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Persian Military Review with Fath Ali Shah and Abbas Mirza, c.1815-16

Oil on canvas. 203x415 cm. Iran. Qajar Dynasty. Circa 1815/1816.

A multifigure composition spreads across this huge canvas, depicting a real event which took place in the Ujan valley in July 1813: the heir to the Iranian throne, Abbas Mirza, showing his father, Fath Ali Shah, the regular army, newly reorganized along European lines by English and French instructors.

In the upper half of the painting, left of centre, is a rider in red, Fath Ali Shah himself, and at his horse's feet a figure in pink prostrating up on the ground - Abbas Mirza.

The ruler of Azerbaijan, the most important and the richest province in Iran, Crown Prince Abbas Mirza makes the lowest possible bow, of the kind made even to the ruling shah only on special occasions. The Shah and his numerous suite are preparing to pass between the ranks of soldiers wearing uniforms of European type.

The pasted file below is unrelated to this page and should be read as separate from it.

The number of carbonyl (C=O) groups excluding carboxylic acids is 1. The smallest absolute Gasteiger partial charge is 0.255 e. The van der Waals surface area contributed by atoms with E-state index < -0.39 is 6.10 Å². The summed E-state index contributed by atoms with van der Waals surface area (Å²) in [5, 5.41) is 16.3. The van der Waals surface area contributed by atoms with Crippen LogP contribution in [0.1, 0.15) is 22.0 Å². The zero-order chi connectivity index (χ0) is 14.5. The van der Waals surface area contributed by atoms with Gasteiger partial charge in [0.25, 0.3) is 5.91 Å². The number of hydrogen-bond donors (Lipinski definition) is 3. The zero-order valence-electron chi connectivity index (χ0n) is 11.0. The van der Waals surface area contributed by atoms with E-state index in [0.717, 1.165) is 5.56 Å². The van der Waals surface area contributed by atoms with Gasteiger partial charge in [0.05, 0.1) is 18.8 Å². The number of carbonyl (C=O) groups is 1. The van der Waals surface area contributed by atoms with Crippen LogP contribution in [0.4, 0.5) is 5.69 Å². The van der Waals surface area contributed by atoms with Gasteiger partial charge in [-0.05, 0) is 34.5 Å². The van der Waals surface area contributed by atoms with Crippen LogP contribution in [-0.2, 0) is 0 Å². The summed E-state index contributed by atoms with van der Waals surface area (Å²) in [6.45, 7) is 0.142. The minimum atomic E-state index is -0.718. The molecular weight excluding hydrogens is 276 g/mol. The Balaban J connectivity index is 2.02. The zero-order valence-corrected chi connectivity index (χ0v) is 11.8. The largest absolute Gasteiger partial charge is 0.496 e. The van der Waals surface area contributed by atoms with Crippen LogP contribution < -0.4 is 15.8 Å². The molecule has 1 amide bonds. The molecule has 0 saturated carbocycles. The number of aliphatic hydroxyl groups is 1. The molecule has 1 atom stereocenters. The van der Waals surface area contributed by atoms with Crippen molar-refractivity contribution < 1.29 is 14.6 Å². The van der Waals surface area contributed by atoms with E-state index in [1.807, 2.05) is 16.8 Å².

By the right edge of the painting are musicians on camels, and to the left - riders leading horses in rich trappings. Further left are eight noble youths wearing head-dresses with feathers, arranged in two rows: these are the fast runners who always accompanied the ruler when he left the palace to clear the way before him. At the very top right are the Ulema (theologians and tutors in law) in turbans and long robes with a group of people performing a ritual sacrifice of rams.

The painting formed part of the decoration of the Ujan castle of Abbas Mirza, from where in 1828 it was removed by the Russians as a war trophy and brought to the Winter Palace in St Petersburg.

Source: State Hermitage Museum.

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